Stonehenge Barrow Map

The Stonehenge Barrows

In 1812, Sir Richard Colt Hoare (henceforth RCH) published "The Ancient History of Wiltshire, Vol. 1" - a magnificent work (one of a pair - volume 2 followed later) which detailed the work he sponsored and William Cunnington supervised in the years before and after the turn of the 19th century.

Aided by Stephen and John Parker, this ensemble excavated many hundreds of burial mounds across Wiltshire. It was one of the earliest attempts at scientific archaeological recording as opposed to simple treasure hunting. Many of the finds ultimately ended up in Wiltshire Museum and the descriptions of the barrows' excavations are a valuable resource.

There is a map in Ancient Wiltshire labelled "Stonehenge and its Environs", drawn by Philip Crocker, that depicts the landscape around the monument together with the barrows that had been investigated and numbered by RCH during this work. RCH also grouped the barrows into several areas in his "Stations" and "Itineraries" in the text, but not totally consistently in all cases.

These days, we don't use RCH's barrow numbers.

Instead there are several different standards such as the Goddard/Grinsell Parish Numbers (eg Amesbury G15), the National Monuments Record Number (eg SU 14 SW 104), the Historic England Monument Number (eg 219732) or the Wiltshire & Swindon Historic Environment Record Number (eg MWI12998 SU14SW835).

All of the above refer to the same barrow - one called "Sun Barrow" - which is RCH's barrow number 164 in his Amesbury grouping.

It can be a real challenge to correlate information that uses one system with other information that uses a different system. What's more, there isn't (or wasn't) anything online that allowed you to find a barrow via any of these systems and see the reference numbers (and links to) the other systems alongside.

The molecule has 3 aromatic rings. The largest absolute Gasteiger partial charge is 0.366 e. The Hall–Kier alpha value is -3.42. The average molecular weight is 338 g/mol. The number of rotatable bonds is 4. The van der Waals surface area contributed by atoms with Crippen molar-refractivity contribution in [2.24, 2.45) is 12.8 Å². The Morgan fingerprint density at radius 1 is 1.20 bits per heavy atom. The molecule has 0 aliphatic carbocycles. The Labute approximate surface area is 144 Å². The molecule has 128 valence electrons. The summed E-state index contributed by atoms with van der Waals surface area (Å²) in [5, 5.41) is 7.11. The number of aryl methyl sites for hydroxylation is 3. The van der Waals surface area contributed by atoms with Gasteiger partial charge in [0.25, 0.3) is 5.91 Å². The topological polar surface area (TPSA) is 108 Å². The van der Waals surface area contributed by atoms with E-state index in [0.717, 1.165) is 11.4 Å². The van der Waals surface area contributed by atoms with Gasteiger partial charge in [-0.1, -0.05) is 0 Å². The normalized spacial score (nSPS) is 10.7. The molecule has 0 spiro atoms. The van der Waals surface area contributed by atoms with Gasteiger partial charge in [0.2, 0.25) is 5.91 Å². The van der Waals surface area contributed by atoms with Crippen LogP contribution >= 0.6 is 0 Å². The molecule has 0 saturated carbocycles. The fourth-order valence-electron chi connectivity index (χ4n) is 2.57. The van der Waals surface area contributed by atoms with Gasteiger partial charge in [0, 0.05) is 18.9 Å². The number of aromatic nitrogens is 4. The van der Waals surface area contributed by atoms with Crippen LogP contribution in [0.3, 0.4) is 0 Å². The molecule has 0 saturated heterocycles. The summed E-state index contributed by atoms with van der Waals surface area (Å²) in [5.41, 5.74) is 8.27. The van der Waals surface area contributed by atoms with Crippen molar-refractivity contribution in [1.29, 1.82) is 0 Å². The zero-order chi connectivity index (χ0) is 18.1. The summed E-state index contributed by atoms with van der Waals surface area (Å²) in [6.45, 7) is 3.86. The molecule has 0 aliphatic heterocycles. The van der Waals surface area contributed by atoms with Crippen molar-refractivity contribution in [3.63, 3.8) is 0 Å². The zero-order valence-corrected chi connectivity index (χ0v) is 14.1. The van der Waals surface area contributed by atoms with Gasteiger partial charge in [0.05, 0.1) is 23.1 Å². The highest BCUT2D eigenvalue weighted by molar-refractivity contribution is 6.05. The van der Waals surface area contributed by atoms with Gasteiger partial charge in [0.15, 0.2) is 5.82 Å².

That sort of thing tends to frustrate someone like me so I created a Google Map backed by a Google Spreadsheet and set about matching up the data into a single reference work for the barrows shown on RCH's famous map.

It took about 6 months to achieve - two days to do the coding, the rest of the time going through each of the sources carefully matching records together. Unsurprisingly, there are some errors in each of the reference sources so I sent in reports of discrepancies along the way and the custodians of those sources have been able to update the information in them to fix things.

There are still inconsistencies - it's inevitable. In the time between RCH's excavation and numbering of a barrow and Goddard and Grinsell's work in the early and mid 20th century, mechanized ploughing has obliterated many previously upstanding earthworks. Since RCH didn't have GPS or even decent OS maps to go by, determining exactly which slight rise in the ground matches which particular one of his barrows can be a huge problem.

Nonetheless, the end result is useful I hope.

Hints and Tips for Searching

In the search box at the top of the left hand side of the map, you can type any keyword or reference number that might be relevant, so all of the following will find Sun Barrow:

Amesbury G15
SU 14 SW 104
Sun Barrow

The search isn't CaSe SeNsItIvE, but it does look for a match on exactly what you enter, so it won't find Sun Barrow if you enter Sun 219732, for instance.

You can also search for keywords that might be relevant to the finds from the barrow, so a search for "gold" will find all barrows where the information contains the word gold somewhere in the text.

You can also select by specific Grinsell/Goddard Parish or by RCH's Groupings using one or the other of the two drop down menus.

You can contact me using the email address hengemaster @ this domain.

Have fun!

P.S. In case you're wondering why the very obvious barrows on King Barrow Ridge and some others (eg Ambrosius's Barrow on Coneybury Hill) aren't given markers on the map, it's because Colt Hoare and Cunnington didn't investigate them for one reason or another. (Update: I've added the King Barrow Ridge barrows for completeness)